Rivertowns Parent’s Guide: HOW TO’s & WHAT’S NEW Summer youth art programs from WCC Westchester Community College Center for the Arts in White Plains announces summer programs for children and teens. Summer class offerings include painting/ drawing, jewelry, cartooning, clay sculpture and more. Classes will be offered once a week for six weeks. For teens 15-18, the center will again offer the successful Teen Art Institute, where students hone their artistic skills while building an art portfolio to prepare for college admission. New this summer, Center for the Arts will offer Fashion Camps for ages 8-12. These camps will run Monday-Friday, 10 a.m.-2 p.m., Aug. 7-11 and Aug. 14-18. This week is all about fashion. Each day will consist of a new theme: styling and accessorizing, visual merchandizing and jewelry making, as well as cosmetic creation and application. Students will learn the basics of fashion photography and document their work. Strike a pose and get ready for your close up. Classes at the Westchester County Center are taught by seasoned art professionals from New York City and Westchester County. Students will learn to express themselves and foster a sense of creativity while constructing art projects with their peers. Classes run from June

26 to July 27. The Teen Art Institute will run in two-week sessions. Discounts are available for those who sign up for multiple classes. Call 606-7500 or email arts@sunywcc edu. Visit www.sunywcc.edu/arts.

Blue Sky Eschool spearheads new way of learning Chinese Want to try something new in the summer? Learn Chinese with Blue Sky Eschool! Blue Sky Eschool, blueskyEschool. com, has designed a summer program just for kids with no Chinese language background: 16 lessons in eight weeks with 1.5 hours for each lesson. Blue Sky Eschool was founded in 2011 and has developed a curriculum accommodating different needs for different groups of students. For non-Chinese speaking students (Chinese as second language, or CSL) at elementary school, it uses “My First Chinese Reader” as the main textbook. For more advanced students or middle and high school students, the “Integrated Chinese” textbook is used. Blue Sky Eschol’s private lessons provide individualized curriculum to assist students for learning Chinese at school using the textbook assigned by their school. As China’s population and economy grow, fluency in Mandarin Chinese be-

comes an incredibly useful skill. More and more students are starting to take Chinese as a foreign language at school or outside of school. Since Chinese does not have roots in the Romance languages like English and has very special characteristics — for example, written Chinese is completely different from spoken Chinese — learning Chinese is not as natural for English speakers as learning some other foreign languages such as French or Spanish. Thus, frequent exposure to the language and practice play even more important role in learning Chinese than other Romance languages. Nowadays most students are very busy with school works and extracurricular activities outside of school. How can they add learning Chinese to their workload when it requires more time commitment? Blue Sky Eschool provides the solution by creating online programs for learning Chinese and practicing it. It is online, but with live teachers, unlike other self-study programs that use recorded videos. It eliminates the need for parents to drive their children to class, removing commuting time from both parents’ and kids’ busy schedules.The students take lessons online using a software that specializes in web conference and education. Students communicate with the classmates and teacher instantly via webcams. They can also choose a frequency for lessons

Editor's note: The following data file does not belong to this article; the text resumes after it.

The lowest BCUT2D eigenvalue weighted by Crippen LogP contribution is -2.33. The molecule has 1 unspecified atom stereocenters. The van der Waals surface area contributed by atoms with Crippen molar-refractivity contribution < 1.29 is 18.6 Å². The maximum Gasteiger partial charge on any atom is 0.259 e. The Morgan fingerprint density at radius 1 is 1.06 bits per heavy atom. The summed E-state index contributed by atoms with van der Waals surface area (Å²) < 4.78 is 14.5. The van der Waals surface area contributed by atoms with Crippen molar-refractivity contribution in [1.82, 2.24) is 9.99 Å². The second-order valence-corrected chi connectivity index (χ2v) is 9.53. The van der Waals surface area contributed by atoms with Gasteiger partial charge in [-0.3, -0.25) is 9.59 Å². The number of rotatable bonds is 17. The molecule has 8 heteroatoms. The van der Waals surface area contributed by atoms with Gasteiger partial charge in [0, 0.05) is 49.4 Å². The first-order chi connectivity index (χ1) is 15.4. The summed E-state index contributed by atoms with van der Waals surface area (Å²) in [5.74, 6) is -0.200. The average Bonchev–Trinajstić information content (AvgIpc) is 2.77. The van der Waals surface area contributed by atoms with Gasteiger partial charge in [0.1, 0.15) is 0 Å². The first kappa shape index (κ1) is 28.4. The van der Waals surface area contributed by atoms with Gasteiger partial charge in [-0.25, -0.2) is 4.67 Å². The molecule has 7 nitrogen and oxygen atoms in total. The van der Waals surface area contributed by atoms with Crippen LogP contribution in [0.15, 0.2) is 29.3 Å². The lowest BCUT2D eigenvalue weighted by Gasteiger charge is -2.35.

based on their own schedule. Blue Sky Eschool has programs offering classes once a week, twice a week or even three times a week if the student’s schedule allows. To guarantee the teaching quality, even group lessons at Blue Sky Eschool are capped at maximum of five students per class, so each student will get individual attention and practice time during class. With this small group setting, the class time is more flexible and accommodating of each student’s individual schedules, too. Unlike some video language learning software and websites, which require the student to be very self-disciplined and motivated, Blue Sky Eschool’s programs provide a classroom setting with the best of both worlds: group lessons that give students peer interaction and encouragement so they do not feel as if they are learning alone—even classmates’ talking during the class is still an exercise of the language for the student — and individual practice and one-on-one attention from the teacher assured by the small number of students per class. For a minor extra fee of $75 per semester, parents can upgrade the small group lesson into a semi-private lesson (max of three students per class). Blue Sky Eschool also offers private lessons for students with very packed schedules. Blue CONTINUED ON THE NEXT PAGE

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KIDS!

MARCH 10, 2017

Rivertowns Parent’s Guide CONTINUED FROM PREVIOUS PAGE

Sky Eschool can open a new group class for anyone who can find three students or a new semi-private class with two students. Another benefit of Blue Sky Eschool’s online learning is the low cost. Using the advanced internet technology, Blue Sky Eschool is able to bring good teachers from China at very competitive rate. Smallgroup lessons are only $325 per semester (16 weeks of classes twice a week, with 1.25 hours per class).